Is it weird that a lot of single sex groups vet members of the same sex at parties but don’t seem to do the same for members of the opposite sex? What can people do to encourage equity?

AG: Hey and thanks for reaching out to Sexual Literacy! These questions are coming at a timely point where Harvard is talking a lot about inclusivity, social spaces, and single-gender organizations and I think people on campus are trying to navigate how to best encourage equity. I want to start just by validating that yes, it is weird. It can be really awkward to show up to a party you thought was open with a group and have some people turned away at the door because of their gender.

ML: Absolutely--if you’re planning to go out with a group of friends and suddenly you can’t all go into a party together, it can embarrassing and frustrating. Historically, single-gender institutions were founded as such over a century ago with the idea of providing men and women with separate social outlets in college. Over a century later, these same institutions oftentimes follow these antiquated practices despite a changed environment in which they exist, lending itself to extremely heteronormative behavior.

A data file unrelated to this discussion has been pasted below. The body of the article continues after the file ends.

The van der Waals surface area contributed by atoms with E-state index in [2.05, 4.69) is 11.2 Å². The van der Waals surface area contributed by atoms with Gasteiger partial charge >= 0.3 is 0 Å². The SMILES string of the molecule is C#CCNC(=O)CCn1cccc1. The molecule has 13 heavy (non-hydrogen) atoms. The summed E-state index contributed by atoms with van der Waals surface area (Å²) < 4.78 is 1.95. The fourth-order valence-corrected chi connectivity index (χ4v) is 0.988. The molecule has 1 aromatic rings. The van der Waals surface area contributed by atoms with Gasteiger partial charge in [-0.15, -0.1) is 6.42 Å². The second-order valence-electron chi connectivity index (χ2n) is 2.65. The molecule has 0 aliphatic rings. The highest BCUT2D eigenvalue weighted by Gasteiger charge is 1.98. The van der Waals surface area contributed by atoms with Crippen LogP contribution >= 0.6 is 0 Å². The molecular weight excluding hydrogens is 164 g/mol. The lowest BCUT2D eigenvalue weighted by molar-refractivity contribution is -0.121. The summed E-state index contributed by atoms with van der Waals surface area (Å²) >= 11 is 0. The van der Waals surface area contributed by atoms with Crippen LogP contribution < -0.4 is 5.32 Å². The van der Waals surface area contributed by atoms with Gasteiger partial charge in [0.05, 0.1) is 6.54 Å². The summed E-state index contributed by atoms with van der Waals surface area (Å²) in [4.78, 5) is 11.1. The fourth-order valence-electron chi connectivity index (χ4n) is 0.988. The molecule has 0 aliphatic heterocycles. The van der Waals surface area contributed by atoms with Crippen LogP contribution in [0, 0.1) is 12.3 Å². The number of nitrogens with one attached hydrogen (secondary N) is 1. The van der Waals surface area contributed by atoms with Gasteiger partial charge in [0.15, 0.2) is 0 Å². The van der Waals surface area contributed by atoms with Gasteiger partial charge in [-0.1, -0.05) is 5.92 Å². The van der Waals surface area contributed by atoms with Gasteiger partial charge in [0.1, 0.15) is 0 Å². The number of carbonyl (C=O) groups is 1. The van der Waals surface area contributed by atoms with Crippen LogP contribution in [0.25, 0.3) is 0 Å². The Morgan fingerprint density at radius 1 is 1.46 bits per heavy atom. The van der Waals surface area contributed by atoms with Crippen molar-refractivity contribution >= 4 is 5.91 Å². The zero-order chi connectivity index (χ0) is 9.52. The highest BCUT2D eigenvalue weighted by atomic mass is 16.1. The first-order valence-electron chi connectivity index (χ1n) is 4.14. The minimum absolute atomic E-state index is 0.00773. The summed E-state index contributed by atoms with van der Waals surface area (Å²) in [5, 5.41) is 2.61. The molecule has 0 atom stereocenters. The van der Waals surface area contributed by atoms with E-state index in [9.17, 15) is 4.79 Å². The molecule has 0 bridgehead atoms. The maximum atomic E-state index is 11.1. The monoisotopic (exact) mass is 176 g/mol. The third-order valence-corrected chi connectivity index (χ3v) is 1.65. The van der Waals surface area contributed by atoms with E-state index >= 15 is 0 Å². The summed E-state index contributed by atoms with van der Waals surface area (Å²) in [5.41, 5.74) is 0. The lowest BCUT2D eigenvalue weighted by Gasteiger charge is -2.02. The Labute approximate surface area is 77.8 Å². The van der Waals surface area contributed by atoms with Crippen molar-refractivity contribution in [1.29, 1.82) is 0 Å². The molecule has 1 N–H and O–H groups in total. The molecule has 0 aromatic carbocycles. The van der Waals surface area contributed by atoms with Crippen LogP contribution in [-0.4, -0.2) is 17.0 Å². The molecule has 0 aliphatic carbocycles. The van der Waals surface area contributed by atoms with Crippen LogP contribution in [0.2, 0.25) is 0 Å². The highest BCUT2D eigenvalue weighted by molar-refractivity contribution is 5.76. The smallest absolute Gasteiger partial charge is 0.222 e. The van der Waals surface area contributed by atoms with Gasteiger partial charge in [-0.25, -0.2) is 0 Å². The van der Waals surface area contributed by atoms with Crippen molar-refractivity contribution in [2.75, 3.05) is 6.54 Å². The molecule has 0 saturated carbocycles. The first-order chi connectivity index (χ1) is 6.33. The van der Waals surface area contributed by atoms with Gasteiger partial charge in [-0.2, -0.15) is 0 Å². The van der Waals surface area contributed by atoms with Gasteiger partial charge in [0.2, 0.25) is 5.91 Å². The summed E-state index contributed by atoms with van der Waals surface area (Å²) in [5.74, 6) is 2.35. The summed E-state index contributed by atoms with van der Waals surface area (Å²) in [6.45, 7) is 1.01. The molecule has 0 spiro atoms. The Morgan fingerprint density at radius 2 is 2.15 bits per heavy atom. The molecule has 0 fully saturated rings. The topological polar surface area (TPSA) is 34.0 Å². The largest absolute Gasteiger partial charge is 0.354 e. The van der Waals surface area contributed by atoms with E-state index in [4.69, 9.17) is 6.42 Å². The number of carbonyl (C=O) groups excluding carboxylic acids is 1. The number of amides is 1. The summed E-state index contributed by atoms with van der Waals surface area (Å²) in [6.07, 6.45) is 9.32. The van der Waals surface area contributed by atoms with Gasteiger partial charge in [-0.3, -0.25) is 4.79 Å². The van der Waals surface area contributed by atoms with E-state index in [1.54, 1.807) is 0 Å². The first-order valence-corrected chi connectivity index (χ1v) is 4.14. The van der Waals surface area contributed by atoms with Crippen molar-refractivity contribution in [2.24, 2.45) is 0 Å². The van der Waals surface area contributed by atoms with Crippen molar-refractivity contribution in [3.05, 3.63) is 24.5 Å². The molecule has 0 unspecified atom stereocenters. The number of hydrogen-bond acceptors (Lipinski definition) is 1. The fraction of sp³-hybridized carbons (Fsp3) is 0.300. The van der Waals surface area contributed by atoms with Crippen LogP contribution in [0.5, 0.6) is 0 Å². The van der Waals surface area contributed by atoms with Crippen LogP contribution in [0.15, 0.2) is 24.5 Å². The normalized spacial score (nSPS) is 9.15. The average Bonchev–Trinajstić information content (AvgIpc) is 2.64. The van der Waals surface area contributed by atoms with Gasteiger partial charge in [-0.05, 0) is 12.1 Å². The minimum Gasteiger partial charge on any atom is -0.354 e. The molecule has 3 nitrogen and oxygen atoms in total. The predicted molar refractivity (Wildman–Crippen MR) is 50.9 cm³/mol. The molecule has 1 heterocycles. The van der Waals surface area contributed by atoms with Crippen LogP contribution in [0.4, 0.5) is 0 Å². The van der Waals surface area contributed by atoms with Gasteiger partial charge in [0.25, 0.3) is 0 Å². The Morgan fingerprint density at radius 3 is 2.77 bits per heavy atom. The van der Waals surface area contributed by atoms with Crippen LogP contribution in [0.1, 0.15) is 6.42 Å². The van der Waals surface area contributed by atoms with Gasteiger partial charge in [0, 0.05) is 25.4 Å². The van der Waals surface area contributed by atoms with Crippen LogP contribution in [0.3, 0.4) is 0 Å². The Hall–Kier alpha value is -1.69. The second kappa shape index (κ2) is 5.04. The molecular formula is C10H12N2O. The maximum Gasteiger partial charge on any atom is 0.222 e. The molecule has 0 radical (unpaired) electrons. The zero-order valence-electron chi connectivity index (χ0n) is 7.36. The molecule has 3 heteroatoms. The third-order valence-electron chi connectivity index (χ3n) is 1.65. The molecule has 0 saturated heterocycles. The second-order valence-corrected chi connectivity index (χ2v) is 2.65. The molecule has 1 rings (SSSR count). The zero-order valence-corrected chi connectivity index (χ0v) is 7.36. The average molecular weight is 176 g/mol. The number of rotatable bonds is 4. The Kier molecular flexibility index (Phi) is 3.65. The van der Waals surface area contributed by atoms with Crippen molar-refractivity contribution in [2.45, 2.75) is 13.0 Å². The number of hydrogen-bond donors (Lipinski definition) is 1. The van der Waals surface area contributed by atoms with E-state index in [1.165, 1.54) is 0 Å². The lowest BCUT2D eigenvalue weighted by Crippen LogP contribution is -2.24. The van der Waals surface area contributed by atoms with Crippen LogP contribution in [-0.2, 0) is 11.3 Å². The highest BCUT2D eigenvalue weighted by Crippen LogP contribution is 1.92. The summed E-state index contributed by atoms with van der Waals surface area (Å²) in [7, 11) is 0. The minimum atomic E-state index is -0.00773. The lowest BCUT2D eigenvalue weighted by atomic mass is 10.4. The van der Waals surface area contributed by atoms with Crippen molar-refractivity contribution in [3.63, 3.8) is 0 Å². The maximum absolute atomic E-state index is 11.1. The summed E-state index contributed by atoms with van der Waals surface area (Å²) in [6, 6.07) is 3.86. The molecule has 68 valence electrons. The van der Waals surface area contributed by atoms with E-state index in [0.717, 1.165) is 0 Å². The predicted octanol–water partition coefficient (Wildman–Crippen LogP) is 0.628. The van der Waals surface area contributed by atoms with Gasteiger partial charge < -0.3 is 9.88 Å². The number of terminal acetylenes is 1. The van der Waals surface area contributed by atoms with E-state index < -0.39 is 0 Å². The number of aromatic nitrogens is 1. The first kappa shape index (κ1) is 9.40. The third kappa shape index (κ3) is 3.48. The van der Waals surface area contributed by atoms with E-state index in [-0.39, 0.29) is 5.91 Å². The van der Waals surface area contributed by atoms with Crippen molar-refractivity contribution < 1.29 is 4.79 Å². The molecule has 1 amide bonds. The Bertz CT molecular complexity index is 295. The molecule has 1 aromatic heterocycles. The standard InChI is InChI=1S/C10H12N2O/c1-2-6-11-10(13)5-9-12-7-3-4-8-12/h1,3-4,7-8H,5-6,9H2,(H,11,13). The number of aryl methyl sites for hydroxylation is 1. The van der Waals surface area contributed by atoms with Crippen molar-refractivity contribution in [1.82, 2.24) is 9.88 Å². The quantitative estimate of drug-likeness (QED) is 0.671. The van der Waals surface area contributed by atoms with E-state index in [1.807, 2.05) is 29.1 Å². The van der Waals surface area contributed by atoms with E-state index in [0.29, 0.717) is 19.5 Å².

AG: We don’t mean to entirely bash on these organizations. I know many people who are members that have gotten a ton out of their involvement. People find communities, comfort, and yes--places to party, in these groups. I also don’t think that people in these clubs are making these heteronormative decisions out of spite. Rather, often I think that it choices like this can come from a well-intentioned place (for example, trying to reduce the club’s liability in letting individuals they do not know into the club) but in practice are more problematic.  

ML: As a member of a single-gender organization myself, it’s really difficult to question the institution to which you belong. There are many benefits of joining these organizations--from new friendships, alumni connections, and even parties--however it is also important to be able to look at how your group operates and seek change when you feel something is wrong or outdated. It can also be difficult to make these changes when other members or chapters of your organization do not agree, however I’ve felt from my own experience that working to show others what you and your group prioritizes is more important than any resistance you may face.

AG: So going back to your second question, I think that small changes like letting both genders in at the door or having events cosponsored across differently gendered organizations can go a long way. Obviously these doesn’t change the institutions on a national level but working from the bottom up is often a powerful way to enact change.